Some Pay for a TV Service That They Didn’t Choose
With new subscribers harder for companies to find, more consumers like Mr. Teitelbaum are being locked into compulsory plans. Among the hottest battlegrounds now for customers in the pay television market are planned communities sprouting up across the Sun Belt and apartments and other multi-unit housing blocks in big cities – basically any development where a homeowners’ association or management company charges residents for property upkeep, security and the like.
Cable and satellite providers, of course, love striking these bulk subscriber deals because with one contract they can capture hundreds and sometimes thousands of customers who generate a steady stream of fees for years.
Developers, condo boards and property associations like the deals, too, because they need to work with only one television provider and because the deals can offer homeowners significant discounts for their cable service.
And, on a personal note, I guess I have to choose which of the two categories I fit in here — says something about the industry that visceral hatred doesn’t seem to be on the radar:
“Everyone who is going to pay for TV already pays for it,” said Todd Mitchell, an industry analyst at Kaufman Brothers Equity Research. “The only people without it are Luddites and people too old to appreciate it.”
Visiting the Pirate’s Lair
[T]here are two types of expatriates in Shanghai: Those who work for multinational corporations and those who don’t. The former enjoy plush “expat packages,” which include humongous salaries, chauffeurs, maids, and villas in Pudong. The latter pursue creative or “deadbeat” jobs while nurturing entrepreneurial fantasies. What everyone seems to have in common—expats and natives alike—is a penchant for collecting pirated DVDs.
One of the expats at our table had amassed 200. Another, 400. All looked at me funny when I asked whether anyone had any moral or legal qualms about this. Later, in Beijing, when I asked the same question of a business-school professor, the head of a trade organization, and two CEOs—the sorts of serious people, who, in the U.S., might become apoplectic about, say, file-sharing—I saw the same quizzical look, with one of the CEOs adding that having to spend more than $2 for a DVD or $10 for Windows XP was an outrage. At Sasha’s, the expats explained that buying real DVDs wasn’t an option, especially for the Chinese, because real DVDs cost 10 times more and weren’t even available. (The TV producer claimed she knew of a store that carried them, but the others disputed this.) Fake DVDs, moreover, often were real DVDs: The same factories that produced and shipped real ones during the day produced and shipped fake ones at night.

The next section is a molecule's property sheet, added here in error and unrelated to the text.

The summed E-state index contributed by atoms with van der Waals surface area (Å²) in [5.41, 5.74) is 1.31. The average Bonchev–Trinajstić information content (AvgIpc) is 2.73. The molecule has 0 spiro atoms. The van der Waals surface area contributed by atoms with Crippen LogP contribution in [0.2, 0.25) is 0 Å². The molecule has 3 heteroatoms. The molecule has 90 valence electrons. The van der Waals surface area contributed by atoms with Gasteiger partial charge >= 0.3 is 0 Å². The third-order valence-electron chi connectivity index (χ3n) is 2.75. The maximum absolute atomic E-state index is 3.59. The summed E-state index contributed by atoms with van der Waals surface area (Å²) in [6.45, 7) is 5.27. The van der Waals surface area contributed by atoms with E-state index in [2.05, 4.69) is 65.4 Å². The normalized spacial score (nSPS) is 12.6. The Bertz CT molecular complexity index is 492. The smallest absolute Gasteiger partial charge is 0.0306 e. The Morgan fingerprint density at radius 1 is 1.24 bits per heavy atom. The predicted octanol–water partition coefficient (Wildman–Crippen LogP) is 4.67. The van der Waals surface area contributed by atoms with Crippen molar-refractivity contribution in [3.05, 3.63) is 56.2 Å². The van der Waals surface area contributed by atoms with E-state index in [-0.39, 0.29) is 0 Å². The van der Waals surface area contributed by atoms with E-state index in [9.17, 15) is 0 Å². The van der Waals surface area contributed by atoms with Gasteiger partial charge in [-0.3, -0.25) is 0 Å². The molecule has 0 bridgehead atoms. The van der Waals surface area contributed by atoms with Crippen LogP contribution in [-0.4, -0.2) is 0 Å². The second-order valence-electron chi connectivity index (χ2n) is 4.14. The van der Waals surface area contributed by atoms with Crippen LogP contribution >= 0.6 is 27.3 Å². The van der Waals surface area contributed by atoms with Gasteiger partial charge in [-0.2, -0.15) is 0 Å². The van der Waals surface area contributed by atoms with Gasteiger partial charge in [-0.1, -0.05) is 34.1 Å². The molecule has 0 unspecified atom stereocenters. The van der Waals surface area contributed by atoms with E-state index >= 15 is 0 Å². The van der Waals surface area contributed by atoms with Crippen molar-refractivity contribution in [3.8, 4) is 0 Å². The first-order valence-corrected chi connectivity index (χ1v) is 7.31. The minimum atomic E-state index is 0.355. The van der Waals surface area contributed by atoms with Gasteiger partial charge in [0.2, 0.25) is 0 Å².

[…] This, of course, reveals one of the two fallacies in the media industry’s assertion that file-sharing and DVD piracy are the same as “stealing”: Some of the supposed damages from “lost sales” would never have been sales in the first place. The other fallacy is that the “theft” of digital property is the same as the theft of physical property—which it isn’t. When someone steals a physical product—a car, say, or a DVD from the shelves of Blockbuster—the owner has lost more than a potential sale; he or she has lost inventory. When someone buys a copy of a digital product, however, for which the owner of the copyright has paid nothing, the owner has lost only a potential sale. This doesn’t make file-sharing or DVD piracy OK—there must be some way for producers and packagers to get paid—but it does explain, in part, why millions of people who would never shoplift are so eager to collect pirated DVDs.